The Sisterhood of the Traveling Pants

the Sisterhood of the Traveling Pants book cover

The Sisterhood of the Traveling Pants (Mature Teen)
By Ann Brashares

A pair of pants purchased at a second-hand store is the connection four friends, separated for the first time, have when they spend the summer apart. With the almost magical ability of making the wearer feel thin and beautiful, the worn-out denim jeans are the catalyst to each girl's summer adventure.


Contemporary, Friendship, Humor, Familial Issues, Societal Issues, Coming of Age

Why this is a Good Book For Teenage Girls

Sisterhood of the Traveling Pants is a good book for teenage girls because it's a look into contemporary teen life, the worries, choices, dilemmas, interests, pressures and most of all friendships. Brashares's characters are real teens struggling, laughing and living. A perfect book for the teen who loves stories that represent current issues, strong relationships, moral dilemmas and contemporary teen humor as well as angst.

Carmen got the jeans at a thrift shop. They didn’t look all that great: they were worn, dirty, and speckled with bleach. On the night before she and her friends part for the summer, Carmen decides to toss them. But Tibby says they’re great. She'd love to have them. Lena and Bridget also think they’re fabulous. Lena decides that they should all try them on. Whoever they fit best will get them. Nobody knows why, but the pants fit everyone perfectly. Even Carmen (who never thinks she looks good in anything) thinks she looks good in the pants. Over a few bags of cheese puffs, they decide to form a sisterhood and take the vow of the Sisterhood of the Traveling Pants . . . the next morning, they say good-bye. And then the journey of the pants — and the most memorable summer of their lives — begins.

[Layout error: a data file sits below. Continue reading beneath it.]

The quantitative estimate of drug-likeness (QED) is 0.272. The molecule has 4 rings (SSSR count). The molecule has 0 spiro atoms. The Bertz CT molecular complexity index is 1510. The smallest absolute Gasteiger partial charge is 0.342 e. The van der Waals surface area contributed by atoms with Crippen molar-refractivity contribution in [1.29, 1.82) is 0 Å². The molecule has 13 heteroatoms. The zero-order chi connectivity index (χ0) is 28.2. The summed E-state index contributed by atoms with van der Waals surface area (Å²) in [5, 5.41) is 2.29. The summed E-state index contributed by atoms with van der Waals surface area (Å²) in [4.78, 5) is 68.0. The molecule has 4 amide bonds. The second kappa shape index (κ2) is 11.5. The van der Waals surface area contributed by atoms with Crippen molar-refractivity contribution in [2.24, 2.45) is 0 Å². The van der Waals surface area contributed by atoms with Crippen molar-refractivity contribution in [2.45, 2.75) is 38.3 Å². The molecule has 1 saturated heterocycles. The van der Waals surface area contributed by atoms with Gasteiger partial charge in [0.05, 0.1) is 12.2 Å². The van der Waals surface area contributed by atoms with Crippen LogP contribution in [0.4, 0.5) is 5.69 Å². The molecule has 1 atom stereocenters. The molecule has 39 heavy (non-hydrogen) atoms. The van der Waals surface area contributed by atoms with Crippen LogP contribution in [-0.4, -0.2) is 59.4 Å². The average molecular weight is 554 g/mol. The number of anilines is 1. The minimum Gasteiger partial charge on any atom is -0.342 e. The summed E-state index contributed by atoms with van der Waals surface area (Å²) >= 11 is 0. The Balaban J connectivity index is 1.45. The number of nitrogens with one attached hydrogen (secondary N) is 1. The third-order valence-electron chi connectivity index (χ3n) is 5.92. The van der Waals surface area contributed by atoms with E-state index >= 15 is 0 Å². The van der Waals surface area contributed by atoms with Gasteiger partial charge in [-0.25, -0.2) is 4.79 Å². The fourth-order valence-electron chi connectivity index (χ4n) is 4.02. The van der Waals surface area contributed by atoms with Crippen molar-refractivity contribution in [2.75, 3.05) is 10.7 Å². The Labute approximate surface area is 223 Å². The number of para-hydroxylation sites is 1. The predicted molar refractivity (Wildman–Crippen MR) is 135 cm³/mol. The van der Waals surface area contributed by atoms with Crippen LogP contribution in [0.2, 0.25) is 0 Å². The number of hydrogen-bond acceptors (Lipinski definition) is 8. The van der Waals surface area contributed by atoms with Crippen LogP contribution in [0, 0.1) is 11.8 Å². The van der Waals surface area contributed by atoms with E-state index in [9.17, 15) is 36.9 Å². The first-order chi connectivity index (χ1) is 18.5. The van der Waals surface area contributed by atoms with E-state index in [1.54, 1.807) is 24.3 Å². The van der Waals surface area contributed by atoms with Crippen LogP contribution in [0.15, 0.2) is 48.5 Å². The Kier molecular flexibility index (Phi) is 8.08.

About the Author

Ann Brashares lives in New York City with her husband and three young children.

From Publishers Weekly

A pair of jeans purchased at a thrift store is the unlikely bond that keeps four best friends emotionally connected during the first summer that they spend physically apart. This clever (if initially hokey-sounding) premise sets the course for four intertwined, compelling coming-of-age stories. Carmen doesn't think much of the pants she buys for $3.49, until she and her pals discover their magical quality. The jeans which fit each girl perfectly despite their very different body types serve as a surrogate friend for Tibby, Carmen, Lena and Bridget as they wrestle with new issues of first love, jealousy, fear and sadness in the months before their junior year of high school. Each girl has a turn with the pants, then sends them on to the next person in the rotation; by summer's end, when the friends are reunited, the jeans will be the symbol of what the girls have experienced. Goethals sounds every bit the teenager here, but her sometimes halting reading never quite captures the crackle of Brashares's writing style. In Goethals's command, the author's snappy asides and retorts occasionally sound cumbersome rather than humorous or biting, as they were intended. Many teen girls will likely take these shortcomings in stride and get lost in a story that speaks to them. Ages 12-up. Simultaneous release with Delacorte hardcover, reviewed in Children's Forecasts July 6.
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